Former and current city officials square off over Measure M | August 20, 2014 | Almanac | Almanac Online |


News - August 20, 2014

Former and current city officials square off over Measure M

by Sandy Brundage

The arguments that have been filling the air at city meetings for months are now officially on the Nov. 4 ballot. Those for and against "Measure M," an initiative to change Menlo Park's downtown/El Camino Real specific plan, have submitted the primary arguments in support of their positions.

The argument in favor of the initiative, which was put forward by grassroots coalition Save Menlo, is signed by former council members Steve Schmidt and Heyward Robinson; Planning Commissioner Vince Bressler and former commissioner Patti Fry; and Clark Kepler, former owner of Kepler's Books and president of the Hometown Peninsula Independent Business Alliance.

"A YES vote on Measure M leads to a balanced mix of shops, services, restaurants, residences, offices, and open space. A NO vote leads to mega-office buildings in the heart of downtown, heavier rush-hour traffic, and more commuters cutting through our neighborhoods," the pro-initiative argument claims.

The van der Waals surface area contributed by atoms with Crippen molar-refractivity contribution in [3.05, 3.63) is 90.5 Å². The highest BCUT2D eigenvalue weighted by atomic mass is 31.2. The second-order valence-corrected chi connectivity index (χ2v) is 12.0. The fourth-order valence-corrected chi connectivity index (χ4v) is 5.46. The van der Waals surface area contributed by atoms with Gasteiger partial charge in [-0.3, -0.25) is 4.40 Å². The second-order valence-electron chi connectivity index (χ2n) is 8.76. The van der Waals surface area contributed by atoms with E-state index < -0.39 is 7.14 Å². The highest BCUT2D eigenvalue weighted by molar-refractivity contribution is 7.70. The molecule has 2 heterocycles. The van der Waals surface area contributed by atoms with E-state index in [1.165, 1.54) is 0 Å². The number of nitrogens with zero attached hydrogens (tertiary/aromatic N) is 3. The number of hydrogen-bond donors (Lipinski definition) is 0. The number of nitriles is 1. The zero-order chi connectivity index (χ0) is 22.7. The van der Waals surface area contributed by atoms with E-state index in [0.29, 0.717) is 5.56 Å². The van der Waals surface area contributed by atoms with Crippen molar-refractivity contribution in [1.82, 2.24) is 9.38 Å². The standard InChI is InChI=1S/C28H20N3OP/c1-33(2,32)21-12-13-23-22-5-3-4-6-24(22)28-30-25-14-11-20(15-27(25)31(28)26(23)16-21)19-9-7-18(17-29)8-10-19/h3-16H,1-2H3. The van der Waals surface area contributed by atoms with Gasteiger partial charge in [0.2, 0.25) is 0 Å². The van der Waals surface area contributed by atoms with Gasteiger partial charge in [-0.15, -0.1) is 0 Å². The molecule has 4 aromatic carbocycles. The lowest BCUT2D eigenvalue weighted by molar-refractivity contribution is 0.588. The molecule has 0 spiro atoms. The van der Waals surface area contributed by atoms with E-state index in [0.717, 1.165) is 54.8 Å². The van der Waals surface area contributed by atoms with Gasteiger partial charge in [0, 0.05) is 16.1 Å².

Weighing in against the initiative are Mayor Ray Mueller, Planning Commissioner Ben Eiref, Transportation Commissioner Bianca Walser, Chamber of Commerce CEO Fran Dehn, and Menlo Park City School District board member Maria Hilton.

"We strongly urge No on Measure M. Measure M creates negative impacts to Menlo Park's Downtown revitalization, handcuffs the City with unworkable, inflexible rules for 30 years and damages the city, schools', and fire district finances. Additional negative, unintended consequences also happen," says the argument against the initiative.

Measure M would restrict the amount of office space in any individual development within the specific plan area to 100,000 square feet; limit total new office space to 240,820 square feet; and cap overall new, non-residential development to 474,000 square feet.

It would also redefine open space to mean only areas no higher than 4 feet off the ground, thereby preventing balconies and rooftop areas from counting as open space.

If passed, the measure would require a city-wide vote to make changes to its regulations as well as to approve projects that would exceed the non-residential development caps.

Go to to review the complete text of Measure M, as well as the ballot arguments and other related documents, on the city's website.

Rebuttals to the primary arguments must be turned in to the city clerk's office by noon on Aug. 25.


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